A Christmas Carol: The Making of a Legend
Behind the scenes with the Open House Theatre Company for its début production of Charles Dickens’ holiday favourite
The whitewashed walls are peeling in places. A table laden with half-full mugs and empty pots of coffee stands opposite the door. Windows, through which the sky was already darkening, stretch all the way to the far wall. Against this wall stands a clothes rail so laden with skirts, shirts and jackets that it’s sagging in the middle.
The Open House Theatre Company has made this room its home for the next two weeks. I am here, on their third full day of rehearsals, for a glimpse of A Christmas Carol as it comes together, to be the company’s debut production. The final scene of the play is about to begin – the only one they have yet to run through.
It is difficult to conjure the magic and misery of Victorian London in this room, with the actors in their civvies. The only nod to Christmas is a blue IKEA bag by my feet, brimming with garlands and holly.
But then, this is theatre. Eric Lomas, the play’s director and Open House’s Executive Director, turns to the cast: "Are we ready to act?"
Casting the spell
I am transported to a world I couldn’t envision a moment before. Siblings Henry and Ellen Davidson, played by Oliver Schneeberger and Julia C. Thorne, stand side by side downstage left. Henry holds a red hardback in his hands. "The end!" he triumphantly announces, snapping the book shut. "That can’t be the end!" retorts his sister. "Give me the book!" A back-and-forth tussle ensues, voices increasing in pitch and feet scuffling across the wooden floor.
"What on earth is going on here?" A booming voice – belonging to West End veteran John Harwood – silences the bickering. The siblings cower with shoulders hunched as Granddad Davidson stares them down. He moves towards a wooden chest, propped open atop a white metal chair and – "No, no, forget that, don’t notice the chest yet."
The spell is broken. Lomas springs up from crouching on the floor, where his clipboard is spread out in front of him. Every few minutes, someone chips in with an idea or an improvement to the stage directions.
Deputy stage manager Linda Starodub sits next to me, taking minutes of the changes. "I’ve learned not to write things down for the first twenty minutes," she says confidentially, "or my eraser works furiously. It’s fascinating to watch."
Lomas and artistic director Alan Burgon have devised a new script, which infuses the modern with the traditional. The traditional tale is set against a modern-day family, with parallels in the characters and their stories, coming together in this final scene. It’s an ambitious approach, and with a cast of only six, it means each actor (with the exception of Harwood) plays at least four roles: a real ensemble piece.
Adding to the masterpiece
Part of the appeal of A Christmas Carol is its familiarity. For many it’s a festive staple, like presents under the tree or stockings hanging on the mantle place. First published in 1843, Dickens’ novella follows miserly Ebenezer Scrooge, who hates people and especially hates Christmas. On Christmas Eve, the ghost of his former business partner visits him, warning him to change his ways before he’s doomed to the same miserable afterlife as himself. Scrooge is taken on a journey of self-discovery and transformation as he’s visited by three further ghosts: Christmas past, present and "yet to come". Although set against a gritty backdrop of Victorian industrial poverty, the moral heart of the story is rich with warmth and joy.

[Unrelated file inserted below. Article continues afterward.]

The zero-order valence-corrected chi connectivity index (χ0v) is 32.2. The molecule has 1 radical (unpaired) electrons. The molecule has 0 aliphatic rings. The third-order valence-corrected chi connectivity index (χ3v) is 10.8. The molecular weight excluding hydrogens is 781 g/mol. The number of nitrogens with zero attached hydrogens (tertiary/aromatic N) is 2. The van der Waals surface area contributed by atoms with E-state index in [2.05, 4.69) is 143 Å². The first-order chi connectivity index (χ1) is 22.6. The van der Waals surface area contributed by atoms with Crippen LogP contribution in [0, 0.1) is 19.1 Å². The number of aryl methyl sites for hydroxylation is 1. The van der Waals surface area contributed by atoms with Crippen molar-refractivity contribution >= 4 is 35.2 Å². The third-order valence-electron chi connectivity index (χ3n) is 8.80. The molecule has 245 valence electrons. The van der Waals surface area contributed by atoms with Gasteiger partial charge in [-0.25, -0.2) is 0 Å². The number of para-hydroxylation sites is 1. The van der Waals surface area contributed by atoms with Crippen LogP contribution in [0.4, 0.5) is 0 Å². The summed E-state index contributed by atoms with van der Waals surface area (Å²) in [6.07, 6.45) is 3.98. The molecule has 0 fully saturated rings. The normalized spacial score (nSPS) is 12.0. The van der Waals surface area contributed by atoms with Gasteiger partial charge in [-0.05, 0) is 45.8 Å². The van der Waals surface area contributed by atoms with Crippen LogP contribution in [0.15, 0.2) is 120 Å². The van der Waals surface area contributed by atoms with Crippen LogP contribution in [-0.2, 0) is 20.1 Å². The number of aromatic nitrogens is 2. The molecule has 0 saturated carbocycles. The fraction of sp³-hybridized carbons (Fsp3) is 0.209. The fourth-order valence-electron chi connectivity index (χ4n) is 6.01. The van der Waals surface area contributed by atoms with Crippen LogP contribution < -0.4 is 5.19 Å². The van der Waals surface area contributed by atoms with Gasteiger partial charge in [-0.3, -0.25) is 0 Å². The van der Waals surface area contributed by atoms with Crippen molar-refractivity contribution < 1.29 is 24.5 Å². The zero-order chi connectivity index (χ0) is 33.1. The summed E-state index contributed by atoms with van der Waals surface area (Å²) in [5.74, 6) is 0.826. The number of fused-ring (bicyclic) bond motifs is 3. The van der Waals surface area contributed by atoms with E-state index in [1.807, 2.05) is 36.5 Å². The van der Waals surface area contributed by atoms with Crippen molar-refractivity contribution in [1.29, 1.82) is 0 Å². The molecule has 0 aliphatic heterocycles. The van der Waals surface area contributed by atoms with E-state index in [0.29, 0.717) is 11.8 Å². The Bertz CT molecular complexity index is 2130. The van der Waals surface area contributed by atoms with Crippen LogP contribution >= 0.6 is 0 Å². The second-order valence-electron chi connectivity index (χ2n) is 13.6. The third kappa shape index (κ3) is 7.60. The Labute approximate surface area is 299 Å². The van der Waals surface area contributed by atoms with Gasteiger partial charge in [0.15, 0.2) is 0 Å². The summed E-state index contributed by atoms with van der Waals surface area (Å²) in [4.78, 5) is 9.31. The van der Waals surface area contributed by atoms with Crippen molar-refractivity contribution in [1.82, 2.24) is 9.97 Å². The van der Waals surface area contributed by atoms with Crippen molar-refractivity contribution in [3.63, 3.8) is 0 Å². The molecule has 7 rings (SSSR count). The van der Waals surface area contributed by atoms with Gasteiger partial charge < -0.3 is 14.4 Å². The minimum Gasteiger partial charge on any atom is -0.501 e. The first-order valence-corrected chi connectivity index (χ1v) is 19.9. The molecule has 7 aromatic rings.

But who would have thought there was anything new to be added to Dickens? Melanie Preston, here playing Mrs. Fezziwig and four other characters, is an old hand of A Christmas Carol, having played in the yearly performance by the now sadly defunct International Theatre (IT) on and off since 1989. "In that time, I’ve done it all," she quips, "But in this particular production, with this concept, there are new angles to approach the characters on, thanks to Eric’s directing and ideas."
Besides Preston, several of the Open House gang have previous experience working on IT’s A Christmas Carol. Did they feel obliged to carry on the tradition? "Yes," Lomas nods emphatically. "News travelled round that the IT was closing and the majority of the calls were to ask: ‘Is A Christmas Carol going to go on?’"
The show will go on and expectations are high, says Lomas: "It’s important for us, because this is our debut production and we need to make a mark so people don’t say ‘Oh, it’s the IT with a new name!’"
Burgon agrees. "It’s something that the audience wants and if you didn’t take that opportunity on board, you wouldn’t be a very good businessman. But we don’t want to copy it. We want to put our stamp on something that is already well received and people want to receive well."
"And," Lomas chips in, "we want people to see it and say ‘Now I really can’t do without it next year!’"
The company thinks they know why the play is so relentlessly popular in Vienna. For Austrian audiences, it’s an invitation to celebrate a British Christmas. For expats, it’s a dose of nostalgia. And audiences come back for more, because it’s simply a great story. "It’s a happy time of year, something that’s inherent wherever you are. And I think that’s why A Christmas Carol works so well every single year."
Lomas checks his watch. Two weeks will pass in a flash, and they must get back to rehearsing and polishing the script. It’s whetted my appetite, and I’m eager to be whisked back to that enchanted world I have just had a glimpse of.
A Christmas Carol
3 – 23 Dec. 19:30 (no shows 4, 6 Dec.)
Matinees 8, 9, 16, 22 Dec, 16:00
Open House Theatre Company
Tickets: 0680 225 12 90
KIP Kunst im Prückel
1., Biberstrasse 2, at Stubentor